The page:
SARS-CoV-2 infects human CMs through ACE2. SARS-CoV-2- infected hPSC-CMs exhibited prominently increased cell death (15, 16), fractionated sarcomeres (17), abnormal electrical and mechanical functions (18) and inflammation (15), which recapitulated the CM injuries in COVID-19 patients with myocarditis (9).

SARS-CoV-2 genome encodes up to 27 genes. Currently, the molecular mechanisms, by which SARS-CoV-2 genes interact with host protein networks to influence survival and functions of human CMs, still largely remain elusive.

In this study, three SARS-CoV-2 viral coding genes, Nsp6, Nsp8 and M, were overexpressed in hPSCs (human ESCs and iPSCs) derived CMs. The global impacts of SARS-CoV-2 viral genes on the transcriptome of hPSC-CMs were determined by whole mRNA-seq. We found Nsp6, Nsp8 or M overexpression in hPSC-CMs and SARS-CoV-2 viral infection concordantly affected the transcriptome of hPSC-CMs, with activated cellular injury and immune signaling and reduced cardiac function pathways.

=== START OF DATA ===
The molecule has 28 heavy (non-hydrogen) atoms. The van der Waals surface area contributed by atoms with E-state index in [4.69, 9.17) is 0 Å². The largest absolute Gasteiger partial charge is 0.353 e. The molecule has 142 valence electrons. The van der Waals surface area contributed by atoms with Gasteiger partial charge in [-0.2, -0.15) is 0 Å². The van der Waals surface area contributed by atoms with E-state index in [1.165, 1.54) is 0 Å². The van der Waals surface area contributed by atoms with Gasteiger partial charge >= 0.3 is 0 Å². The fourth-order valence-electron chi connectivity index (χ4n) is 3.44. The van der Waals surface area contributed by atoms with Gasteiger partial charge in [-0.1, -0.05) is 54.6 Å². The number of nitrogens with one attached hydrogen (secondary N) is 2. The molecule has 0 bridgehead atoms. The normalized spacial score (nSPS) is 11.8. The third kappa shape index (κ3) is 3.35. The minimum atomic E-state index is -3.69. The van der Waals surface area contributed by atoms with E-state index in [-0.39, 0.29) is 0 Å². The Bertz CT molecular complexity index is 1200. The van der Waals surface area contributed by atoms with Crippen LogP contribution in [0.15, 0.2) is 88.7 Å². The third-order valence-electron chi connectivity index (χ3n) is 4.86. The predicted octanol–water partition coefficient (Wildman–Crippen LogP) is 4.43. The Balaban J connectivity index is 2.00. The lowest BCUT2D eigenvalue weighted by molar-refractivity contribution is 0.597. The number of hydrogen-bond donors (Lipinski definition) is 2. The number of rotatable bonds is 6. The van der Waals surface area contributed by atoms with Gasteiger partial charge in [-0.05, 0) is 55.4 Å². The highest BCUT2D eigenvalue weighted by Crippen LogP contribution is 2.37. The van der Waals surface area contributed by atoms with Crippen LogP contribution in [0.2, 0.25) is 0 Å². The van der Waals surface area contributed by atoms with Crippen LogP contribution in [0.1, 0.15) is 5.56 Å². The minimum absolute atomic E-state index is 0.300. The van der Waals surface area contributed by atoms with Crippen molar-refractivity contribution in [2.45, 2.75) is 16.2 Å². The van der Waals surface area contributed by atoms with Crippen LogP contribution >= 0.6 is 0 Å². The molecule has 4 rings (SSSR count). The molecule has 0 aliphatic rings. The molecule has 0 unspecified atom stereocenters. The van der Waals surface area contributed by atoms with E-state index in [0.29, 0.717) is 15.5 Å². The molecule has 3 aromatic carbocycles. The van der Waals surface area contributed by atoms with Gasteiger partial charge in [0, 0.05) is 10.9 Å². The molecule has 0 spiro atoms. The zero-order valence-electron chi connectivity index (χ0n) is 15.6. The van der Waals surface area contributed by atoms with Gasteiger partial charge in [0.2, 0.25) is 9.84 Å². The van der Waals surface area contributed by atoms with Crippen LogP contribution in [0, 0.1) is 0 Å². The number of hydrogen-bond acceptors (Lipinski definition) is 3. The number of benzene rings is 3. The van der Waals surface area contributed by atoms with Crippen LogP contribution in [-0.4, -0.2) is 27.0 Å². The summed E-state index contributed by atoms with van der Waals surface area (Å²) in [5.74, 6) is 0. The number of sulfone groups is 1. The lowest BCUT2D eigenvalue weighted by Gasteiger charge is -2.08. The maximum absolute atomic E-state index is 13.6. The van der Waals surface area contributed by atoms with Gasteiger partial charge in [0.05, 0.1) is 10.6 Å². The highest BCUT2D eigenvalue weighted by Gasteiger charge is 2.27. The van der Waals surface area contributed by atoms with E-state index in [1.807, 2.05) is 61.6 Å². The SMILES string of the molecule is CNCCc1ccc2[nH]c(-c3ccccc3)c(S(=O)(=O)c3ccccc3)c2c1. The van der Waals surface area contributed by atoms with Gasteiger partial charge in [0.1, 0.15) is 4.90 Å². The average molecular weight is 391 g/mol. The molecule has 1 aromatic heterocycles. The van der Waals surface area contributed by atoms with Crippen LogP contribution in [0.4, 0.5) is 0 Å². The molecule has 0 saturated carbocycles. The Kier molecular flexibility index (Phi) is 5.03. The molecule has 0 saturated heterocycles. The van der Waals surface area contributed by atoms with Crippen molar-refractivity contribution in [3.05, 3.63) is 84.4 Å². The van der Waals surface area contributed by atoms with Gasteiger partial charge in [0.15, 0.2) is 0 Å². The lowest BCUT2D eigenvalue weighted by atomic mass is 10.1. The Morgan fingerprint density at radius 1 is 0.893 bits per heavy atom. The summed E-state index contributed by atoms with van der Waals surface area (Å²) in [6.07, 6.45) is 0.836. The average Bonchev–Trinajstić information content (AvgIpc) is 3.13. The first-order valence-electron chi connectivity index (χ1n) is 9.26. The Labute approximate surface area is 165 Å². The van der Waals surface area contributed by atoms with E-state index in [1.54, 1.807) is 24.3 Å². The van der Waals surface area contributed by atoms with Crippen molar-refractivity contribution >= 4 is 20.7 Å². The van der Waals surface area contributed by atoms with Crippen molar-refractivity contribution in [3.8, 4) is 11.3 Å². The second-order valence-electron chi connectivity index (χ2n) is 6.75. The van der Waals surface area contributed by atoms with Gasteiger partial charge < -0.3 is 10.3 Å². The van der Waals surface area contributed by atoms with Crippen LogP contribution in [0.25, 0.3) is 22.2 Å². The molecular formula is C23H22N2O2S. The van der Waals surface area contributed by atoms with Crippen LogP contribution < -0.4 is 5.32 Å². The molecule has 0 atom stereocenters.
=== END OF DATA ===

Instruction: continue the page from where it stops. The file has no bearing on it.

Nsp6, Nsp8 or M overexpression in hPSC-CMs prominently increased apoptosis, and compromised calcium handling and electrical properties. Genome-wide interactome analysis found Nsp6, Nsp8 and M could all interact with proteins of the host hPSC-CMs, particularly ATPase subunits, which led to significantly reduced ATP level.